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Thursday, May 10, 2012

De Profundis - The Emptiness Within (2012)

Band: De Profundis
Country: London, UK
Style: Progressive Death Metal/Doom Metal
Label: Kolony

I first heard of De Profundis back around the time they were putting out 2010's A Bleak Reflection, maybe a little while before that. I remember really enjoying that album a lot when it first came out and it was one of those albums that really grew on me every time I listened to it, which, while it may not be the most fun thing, makes a better and longer lasting impression. While I can't say I was overly hyped on this album, when I finally heard it, I knew it was gonna be good.
I guess to start off I think I should say that these guys have definitely come a long way from their first full-length, 2007's Beyond Redemption, which I know wasn't that long ago, but in terms of how the band's sound has evolved, it's been quite a while. If you listen to that album, or A Bleak Reflection, the band were, at their core, a doom metal band. On that debut full-length it was a whole lot more obvious, but on their sophomore release, they definitely broadened their scope through the influence of progressive rock, fusion, and more straight ahead death and black metal. This new album is the first time I guess you could say they've moved past being a more doom oriented band. There is a much wider array of styles explored on this album, I mean, the band essentially open the album, after the obligatory intro track, with a black metal song. Sure, Delirium, it's not a traditional, kvlt, black metal song and there's a jazz breakdown in the middle of it, but it's a lot faster than most of the band's previous material. When listening to the rest of the album, there is a much higher degree of a black metal influence, which I obviously don't mind, and is certainly a welcome change in pace for the band.
Though the higher influence coming in from black metal is most certainly welcome, the other influence that stuck out to me right away was the larger influx of ideas coming in from jazz and fusion. Though the band is no stranger to utilizing ideas from those genres, I found that they come out a lot more often on this album, especially around the half-way mark of the album. Tracks like Twisted Landscapes and Release feature some of the more obvious traits from those genres, but they're not just thrown in at random and are integrated well with the more aggressive metal riffing. I can't say that it's become, or is becoming, a staple for the band, but they once again have an instrumental, in the form of Parallel Existence, which highlights their more progressive and jazzy side, as it did on their last album. You have no idea how disappointing it can be when you hear a band attempt to pull off more progressive ideas in their music, and it just sounds, not only lame, but contrived. Like they're just trying to sound technical or weird for the sake of it, instead of actually liking those sort of ideas. That's not the case with these guys.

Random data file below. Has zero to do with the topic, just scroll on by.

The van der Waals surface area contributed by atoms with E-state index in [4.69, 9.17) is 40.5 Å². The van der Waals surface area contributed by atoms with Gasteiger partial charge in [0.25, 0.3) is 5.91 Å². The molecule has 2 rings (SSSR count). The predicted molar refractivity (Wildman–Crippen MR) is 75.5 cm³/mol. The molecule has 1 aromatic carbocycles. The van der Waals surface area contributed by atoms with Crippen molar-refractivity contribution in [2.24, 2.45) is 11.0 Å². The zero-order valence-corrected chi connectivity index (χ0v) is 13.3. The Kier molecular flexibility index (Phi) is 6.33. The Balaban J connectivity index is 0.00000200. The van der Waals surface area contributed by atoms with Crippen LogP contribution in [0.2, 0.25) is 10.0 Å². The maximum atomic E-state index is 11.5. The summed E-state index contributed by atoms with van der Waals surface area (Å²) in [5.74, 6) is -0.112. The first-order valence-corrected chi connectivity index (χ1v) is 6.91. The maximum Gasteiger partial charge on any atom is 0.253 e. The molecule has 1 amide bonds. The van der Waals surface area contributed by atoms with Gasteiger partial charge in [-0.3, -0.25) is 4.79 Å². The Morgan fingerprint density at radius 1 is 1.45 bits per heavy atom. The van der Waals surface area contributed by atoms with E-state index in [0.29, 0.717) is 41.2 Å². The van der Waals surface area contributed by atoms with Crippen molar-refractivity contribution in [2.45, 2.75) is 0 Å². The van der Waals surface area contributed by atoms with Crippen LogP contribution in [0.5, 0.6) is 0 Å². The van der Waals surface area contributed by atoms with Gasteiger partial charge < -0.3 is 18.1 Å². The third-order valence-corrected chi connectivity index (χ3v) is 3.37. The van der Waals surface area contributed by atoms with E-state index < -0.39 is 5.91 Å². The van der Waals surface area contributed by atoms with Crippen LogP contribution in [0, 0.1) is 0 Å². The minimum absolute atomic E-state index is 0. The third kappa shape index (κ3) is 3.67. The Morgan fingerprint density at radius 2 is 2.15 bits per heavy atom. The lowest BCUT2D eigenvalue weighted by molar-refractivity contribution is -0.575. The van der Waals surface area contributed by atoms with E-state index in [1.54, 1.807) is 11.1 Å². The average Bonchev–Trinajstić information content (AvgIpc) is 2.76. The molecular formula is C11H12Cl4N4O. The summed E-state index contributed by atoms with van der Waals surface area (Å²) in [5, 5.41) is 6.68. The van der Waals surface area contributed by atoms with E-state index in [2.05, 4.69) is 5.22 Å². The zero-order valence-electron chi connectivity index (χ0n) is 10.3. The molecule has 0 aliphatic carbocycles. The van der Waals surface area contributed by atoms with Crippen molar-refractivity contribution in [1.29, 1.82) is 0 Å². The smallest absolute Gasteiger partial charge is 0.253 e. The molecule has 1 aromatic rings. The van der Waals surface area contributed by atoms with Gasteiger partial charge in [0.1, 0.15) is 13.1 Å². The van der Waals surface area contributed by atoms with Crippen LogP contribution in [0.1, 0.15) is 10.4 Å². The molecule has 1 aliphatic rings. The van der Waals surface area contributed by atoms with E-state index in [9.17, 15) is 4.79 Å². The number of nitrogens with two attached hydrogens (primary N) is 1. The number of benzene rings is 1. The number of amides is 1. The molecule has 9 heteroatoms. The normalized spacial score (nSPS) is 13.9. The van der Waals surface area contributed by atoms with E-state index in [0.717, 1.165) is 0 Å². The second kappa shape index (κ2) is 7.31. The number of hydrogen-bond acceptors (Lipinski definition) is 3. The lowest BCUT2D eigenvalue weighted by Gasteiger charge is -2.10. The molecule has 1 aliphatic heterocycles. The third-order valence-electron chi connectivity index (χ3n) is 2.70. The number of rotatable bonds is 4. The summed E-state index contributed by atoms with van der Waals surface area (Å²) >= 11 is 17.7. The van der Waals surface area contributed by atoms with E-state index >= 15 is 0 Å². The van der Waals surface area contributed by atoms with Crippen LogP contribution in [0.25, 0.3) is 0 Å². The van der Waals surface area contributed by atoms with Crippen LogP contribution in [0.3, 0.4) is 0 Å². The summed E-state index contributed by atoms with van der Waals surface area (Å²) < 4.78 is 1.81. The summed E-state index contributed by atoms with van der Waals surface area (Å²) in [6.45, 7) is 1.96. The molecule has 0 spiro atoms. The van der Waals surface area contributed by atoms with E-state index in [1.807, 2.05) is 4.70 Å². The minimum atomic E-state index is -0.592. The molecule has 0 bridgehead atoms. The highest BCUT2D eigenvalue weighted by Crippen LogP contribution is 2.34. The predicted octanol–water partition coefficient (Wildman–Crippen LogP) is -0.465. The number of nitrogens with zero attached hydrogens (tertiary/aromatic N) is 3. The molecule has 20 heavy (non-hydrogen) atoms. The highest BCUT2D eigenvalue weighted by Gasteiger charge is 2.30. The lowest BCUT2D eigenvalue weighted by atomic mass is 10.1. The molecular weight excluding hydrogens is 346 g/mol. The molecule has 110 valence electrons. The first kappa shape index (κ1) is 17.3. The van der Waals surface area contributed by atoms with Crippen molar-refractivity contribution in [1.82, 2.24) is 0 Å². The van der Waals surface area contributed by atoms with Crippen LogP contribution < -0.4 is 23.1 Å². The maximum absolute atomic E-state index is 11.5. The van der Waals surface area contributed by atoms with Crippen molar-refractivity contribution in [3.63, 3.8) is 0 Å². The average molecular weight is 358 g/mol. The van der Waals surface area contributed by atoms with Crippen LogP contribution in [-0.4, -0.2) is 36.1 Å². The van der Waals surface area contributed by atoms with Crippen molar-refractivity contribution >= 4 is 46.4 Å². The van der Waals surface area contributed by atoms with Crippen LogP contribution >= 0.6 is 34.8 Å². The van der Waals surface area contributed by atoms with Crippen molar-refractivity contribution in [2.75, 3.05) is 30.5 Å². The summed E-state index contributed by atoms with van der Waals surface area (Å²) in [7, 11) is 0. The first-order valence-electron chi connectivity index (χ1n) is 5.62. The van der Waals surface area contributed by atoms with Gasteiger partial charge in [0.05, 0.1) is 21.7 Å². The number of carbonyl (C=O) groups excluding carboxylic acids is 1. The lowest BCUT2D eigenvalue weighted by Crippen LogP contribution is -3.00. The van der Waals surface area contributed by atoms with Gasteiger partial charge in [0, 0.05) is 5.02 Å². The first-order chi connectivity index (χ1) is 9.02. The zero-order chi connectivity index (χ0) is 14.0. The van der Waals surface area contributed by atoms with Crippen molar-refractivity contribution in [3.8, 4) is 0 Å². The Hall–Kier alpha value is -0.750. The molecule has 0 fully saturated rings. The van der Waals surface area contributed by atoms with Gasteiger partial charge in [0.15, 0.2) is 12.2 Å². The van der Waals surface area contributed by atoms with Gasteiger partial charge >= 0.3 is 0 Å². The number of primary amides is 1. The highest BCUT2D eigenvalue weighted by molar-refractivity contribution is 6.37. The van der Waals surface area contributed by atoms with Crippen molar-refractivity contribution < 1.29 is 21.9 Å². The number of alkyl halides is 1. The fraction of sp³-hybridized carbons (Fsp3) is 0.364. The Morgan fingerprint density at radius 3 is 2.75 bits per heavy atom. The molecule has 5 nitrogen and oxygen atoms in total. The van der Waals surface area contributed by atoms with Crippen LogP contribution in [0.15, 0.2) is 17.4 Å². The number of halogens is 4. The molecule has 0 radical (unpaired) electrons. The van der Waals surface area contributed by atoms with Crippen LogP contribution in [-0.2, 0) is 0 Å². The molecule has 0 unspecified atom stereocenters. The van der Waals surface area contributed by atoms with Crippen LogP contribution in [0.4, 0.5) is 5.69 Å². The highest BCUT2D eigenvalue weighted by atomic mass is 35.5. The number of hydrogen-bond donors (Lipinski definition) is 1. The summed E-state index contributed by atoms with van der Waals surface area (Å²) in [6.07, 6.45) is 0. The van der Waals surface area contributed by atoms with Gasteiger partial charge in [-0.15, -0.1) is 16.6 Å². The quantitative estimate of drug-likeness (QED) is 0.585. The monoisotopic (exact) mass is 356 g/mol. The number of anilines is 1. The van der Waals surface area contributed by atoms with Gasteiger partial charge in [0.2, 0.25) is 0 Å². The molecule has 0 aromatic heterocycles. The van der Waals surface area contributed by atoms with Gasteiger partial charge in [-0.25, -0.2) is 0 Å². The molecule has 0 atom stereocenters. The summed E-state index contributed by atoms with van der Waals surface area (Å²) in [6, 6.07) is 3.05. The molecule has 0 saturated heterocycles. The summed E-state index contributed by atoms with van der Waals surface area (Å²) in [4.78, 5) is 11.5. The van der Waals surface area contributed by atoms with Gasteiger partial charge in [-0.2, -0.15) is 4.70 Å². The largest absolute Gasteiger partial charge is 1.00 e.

Personally, one of the biggest qualms I had with the band's last album was the mixing of it. I mean, all the guys in the band can obviously play well, but the bass was just mixed so loud in the mix; and sure, I like to hear the bass on a record, but it was loud enough to where that and the vocals were always the focus of my attention whenever I put it on. This album has a much more balanced mix to it, the bass is still clear in the mix, but is nowhere near as overpowering. The band still have those jazzy bass solos on here as well, which I think is a very nice trait that they've carried on with this album. Along with that, the band have also brought in more clean vocals as well, which I also find to be a nice addition to their sound. I can't say that they're the best vocals, but, seeing as I think this is the first time the band has really made use of singing as more than just a back-up vocals or the occasional line here or there, I think they were pretty well done. They actually kind of reminded me a bit of Paul Kuhr of Novembers Doom a little bit.
Overall, I think it's a solid album and it's nice to see the band advancing forward with some noticeable changes in style, and ones that they can actually pull off. I don't know how fans of the first album will react to this album, it isn't like a total left-turn, but it is still different enough to give some fans some difficulty, so I guess only time will tell if this was a successful release or not. I'd say check it out if you're into more progressive forms of extreme metal, whether it's doom, black, or death, even thrash to an extent, I think you'll find something on here to enjoy.
Overall Score: 8
Highlights: Silent Gods, Twisted Landscapes, Dead Inside

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